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VOA慢速超碰97资源站2018--'Athenaise' by Kate Chopin

时间:2018-06-02 15:17来源:互联网 提供网友:nan   字体: [ ]
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Our story today is called "Athenaise." It was written by Kate Chopin. Here is Barbara Klein with the story.

Athenaise went away one morning to visit her parents, ten miles back on the Bon Dieu River in Louisiana. She did not return in the evening, and Cazeau, her husband, was worried.

Cazeau expressed his worries to his servant, Félicité, who served him dinner.

He ate alone by the light of a coal-oil lamp. Félicité stood nearby like a restless1 shadow.

“Only married two months and she has her head turned already to leave! It is not right!” she said.

Cazeau shrugged3 his shoulders. Félicité’s opinion of his wife’s behavior after two months of marriage did not matter to him. He was used to being alone and did not mind a night or two of it. Cazeau stood up and walked outside.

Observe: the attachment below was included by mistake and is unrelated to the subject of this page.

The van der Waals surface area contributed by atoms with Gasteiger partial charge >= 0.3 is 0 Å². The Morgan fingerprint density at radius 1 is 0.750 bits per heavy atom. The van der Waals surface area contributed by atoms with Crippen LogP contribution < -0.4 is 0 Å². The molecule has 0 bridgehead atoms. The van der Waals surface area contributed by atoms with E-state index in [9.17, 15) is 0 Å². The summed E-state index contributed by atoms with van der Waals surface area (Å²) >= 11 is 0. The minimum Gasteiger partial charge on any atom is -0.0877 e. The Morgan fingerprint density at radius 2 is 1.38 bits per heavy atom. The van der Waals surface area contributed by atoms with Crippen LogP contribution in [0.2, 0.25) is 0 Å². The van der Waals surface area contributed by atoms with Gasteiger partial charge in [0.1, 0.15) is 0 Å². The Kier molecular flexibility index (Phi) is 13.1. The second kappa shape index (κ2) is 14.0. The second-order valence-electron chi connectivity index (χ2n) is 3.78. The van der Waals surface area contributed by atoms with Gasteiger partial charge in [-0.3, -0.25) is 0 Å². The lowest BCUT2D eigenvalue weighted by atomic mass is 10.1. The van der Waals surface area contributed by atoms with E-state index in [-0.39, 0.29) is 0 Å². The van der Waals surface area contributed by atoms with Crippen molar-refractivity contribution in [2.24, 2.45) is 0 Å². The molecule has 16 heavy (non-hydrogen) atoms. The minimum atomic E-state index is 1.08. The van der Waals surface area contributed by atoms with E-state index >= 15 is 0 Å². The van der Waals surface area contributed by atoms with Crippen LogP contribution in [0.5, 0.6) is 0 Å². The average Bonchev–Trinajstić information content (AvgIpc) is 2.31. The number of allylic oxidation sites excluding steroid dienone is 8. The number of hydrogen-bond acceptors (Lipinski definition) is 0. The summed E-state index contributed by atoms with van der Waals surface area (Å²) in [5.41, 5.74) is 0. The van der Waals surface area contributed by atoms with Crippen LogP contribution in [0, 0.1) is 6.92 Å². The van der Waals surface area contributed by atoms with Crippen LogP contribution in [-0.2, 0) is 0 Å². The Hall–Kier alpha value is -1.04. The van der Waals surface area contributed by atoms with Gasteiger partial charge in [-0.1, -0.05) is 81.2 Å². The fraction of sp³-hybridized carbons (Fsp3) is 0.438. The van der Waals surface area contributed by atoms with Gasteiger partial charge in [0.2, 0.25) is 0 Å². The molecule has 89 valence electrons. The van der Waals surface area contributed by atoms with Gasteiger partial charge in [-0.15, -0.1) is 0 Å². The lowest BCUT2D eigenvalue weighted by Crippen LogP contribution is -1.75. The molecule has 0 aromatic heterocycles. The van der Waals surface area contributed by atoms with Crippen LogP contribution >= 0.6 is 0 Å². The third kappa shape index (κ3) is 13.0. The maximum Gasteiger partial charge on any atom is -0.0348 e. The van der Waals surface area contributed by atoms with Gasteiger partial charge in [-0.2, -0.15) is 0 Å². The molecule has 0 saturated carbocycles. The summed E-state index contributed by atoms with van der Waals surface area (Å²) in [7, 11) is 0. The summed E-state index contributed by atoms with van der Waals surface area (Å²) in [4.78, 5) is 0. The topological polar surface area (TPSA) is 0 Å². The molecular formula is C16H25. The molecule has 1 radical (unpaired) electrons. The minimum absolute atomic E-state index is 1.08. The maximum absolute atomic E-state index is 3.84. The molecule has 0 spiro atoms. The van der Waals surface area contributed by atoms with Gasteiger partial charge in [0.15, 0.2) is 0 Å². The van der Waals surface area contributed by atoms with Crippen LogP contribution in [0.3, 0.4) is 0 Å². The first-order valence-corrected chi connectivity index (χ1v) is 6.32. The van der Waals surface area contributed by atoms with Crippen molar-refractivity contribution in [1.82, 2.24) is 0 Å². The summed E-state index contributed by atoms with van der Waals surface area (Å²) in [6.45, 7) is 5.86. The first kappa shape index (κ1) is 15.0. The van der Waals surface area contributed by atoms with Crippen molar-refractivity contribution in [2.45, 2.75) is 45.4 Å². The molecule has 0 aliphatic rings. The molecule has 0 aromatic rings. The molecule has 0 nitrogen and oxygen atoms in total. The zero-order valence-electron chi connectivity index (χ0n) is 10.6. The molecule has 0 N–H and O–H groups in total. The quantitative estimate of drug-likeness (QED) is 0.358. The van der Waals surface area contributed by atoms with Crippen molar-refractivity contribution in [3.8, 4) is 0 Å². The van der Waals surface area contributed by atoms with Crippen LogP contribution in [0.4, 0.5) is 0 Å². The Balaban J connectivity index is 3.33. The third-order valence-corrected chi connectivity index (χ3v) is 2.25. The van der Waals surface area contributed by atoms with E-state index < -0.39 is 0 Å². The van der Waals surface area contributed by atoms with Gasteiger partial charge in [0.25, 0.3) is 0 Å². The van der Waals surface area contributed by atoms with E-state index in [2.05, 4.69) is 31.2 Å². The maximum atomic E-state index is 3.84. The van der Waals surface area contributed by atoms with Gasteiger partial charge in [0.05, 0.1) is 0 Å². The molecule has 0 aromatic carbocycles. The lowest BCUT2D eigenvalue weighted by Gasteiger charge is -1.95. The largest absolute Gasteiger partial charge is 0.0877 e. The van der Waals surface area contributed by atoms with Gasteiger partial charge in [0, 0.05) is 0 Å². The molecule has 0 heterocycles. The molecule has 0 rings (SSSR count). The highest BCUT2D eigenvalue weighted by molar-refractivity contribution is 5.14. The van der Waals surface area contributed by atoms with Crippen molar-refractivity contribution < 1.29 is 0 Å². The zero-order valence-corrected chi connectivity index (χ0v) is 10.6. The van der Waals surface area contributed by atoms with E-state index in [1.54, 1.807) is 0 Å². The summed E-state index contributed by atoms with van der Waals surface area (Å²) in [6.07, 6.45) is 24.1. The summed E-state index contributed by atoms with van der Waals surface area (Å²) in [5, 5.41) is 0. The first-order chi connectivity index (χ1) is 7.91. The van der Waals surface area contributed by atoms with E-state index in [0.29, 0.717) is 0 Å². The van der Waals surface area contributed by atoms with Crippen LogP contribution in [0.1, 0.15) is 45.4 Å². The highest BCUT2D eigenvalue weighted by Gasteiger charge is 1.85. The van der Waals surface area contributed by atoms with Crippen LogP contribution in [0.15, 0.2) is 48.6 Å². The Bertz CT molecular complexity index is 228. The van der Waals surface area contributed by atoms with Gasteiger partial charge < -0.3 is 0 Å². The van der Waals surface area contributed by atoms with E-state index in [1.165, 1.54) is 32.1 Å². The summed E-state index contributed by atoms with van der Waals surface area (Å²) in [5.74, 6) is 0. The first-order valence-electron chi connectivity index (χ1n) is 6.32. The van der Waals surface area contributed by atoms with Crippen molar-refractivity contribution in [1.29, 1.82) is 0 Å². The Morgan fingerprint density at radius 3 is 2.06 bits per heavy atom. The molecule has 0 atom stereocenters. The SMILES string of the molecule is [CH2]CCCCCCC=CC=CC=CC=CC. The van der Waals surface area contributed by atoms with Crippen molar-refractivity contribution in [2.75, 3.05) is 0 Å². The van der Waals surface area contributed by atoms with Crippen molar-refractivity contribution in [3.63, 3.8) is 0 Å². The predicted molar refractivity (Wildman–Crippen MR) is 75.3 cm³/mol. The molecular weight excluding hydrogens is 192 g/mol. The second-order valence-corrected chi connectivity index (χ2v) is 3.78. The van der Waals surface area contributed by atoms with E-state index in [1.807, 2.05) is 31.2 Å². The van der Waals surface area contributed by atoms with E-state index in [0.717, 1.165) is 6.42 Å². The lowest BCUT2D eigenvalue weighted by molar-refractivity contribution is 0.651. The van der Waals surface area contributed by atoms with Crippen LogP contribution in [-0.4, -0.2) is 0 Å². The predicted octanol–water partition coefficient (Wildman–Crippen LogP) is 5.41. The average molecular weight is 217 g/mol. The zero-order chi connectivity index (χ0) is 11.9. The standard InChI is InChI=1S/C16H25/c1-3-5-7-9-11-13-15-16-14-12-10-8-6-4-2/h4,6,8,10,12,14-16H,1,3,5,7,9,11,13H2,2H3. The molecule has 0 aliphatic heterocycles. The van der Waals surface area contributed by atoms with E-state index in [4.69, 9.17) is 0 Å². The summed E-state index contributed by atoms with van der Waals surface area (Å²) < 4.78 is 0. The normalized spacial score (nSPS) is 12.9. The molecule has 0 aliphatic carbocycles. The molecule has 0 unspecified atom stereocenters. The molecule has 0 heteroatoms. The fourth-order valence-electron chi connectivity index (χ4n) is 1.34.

The night was beginning to deepen4 and gather black around the groups of trees in the yard. Far away, he could hear the sound of someone playing an accordion5. Nearby, a baby was crying.

Cazeau’s horse was waiting, saddled6. He still had much farm work to do before bed time. He did not have time to think about Athenaise. But he felt her absence like a deep pain.

Before he slept that night Cazeau was visited by an image of Athenaise’s pale, young face with its soft lips and sensual eyes. The marriage had been a mistake. He had only to look into her eyes to feel that, to sense her growing dislike of him. But, the marriage could not be undone7. And he was ready to make the best of it and expected the same effort from her.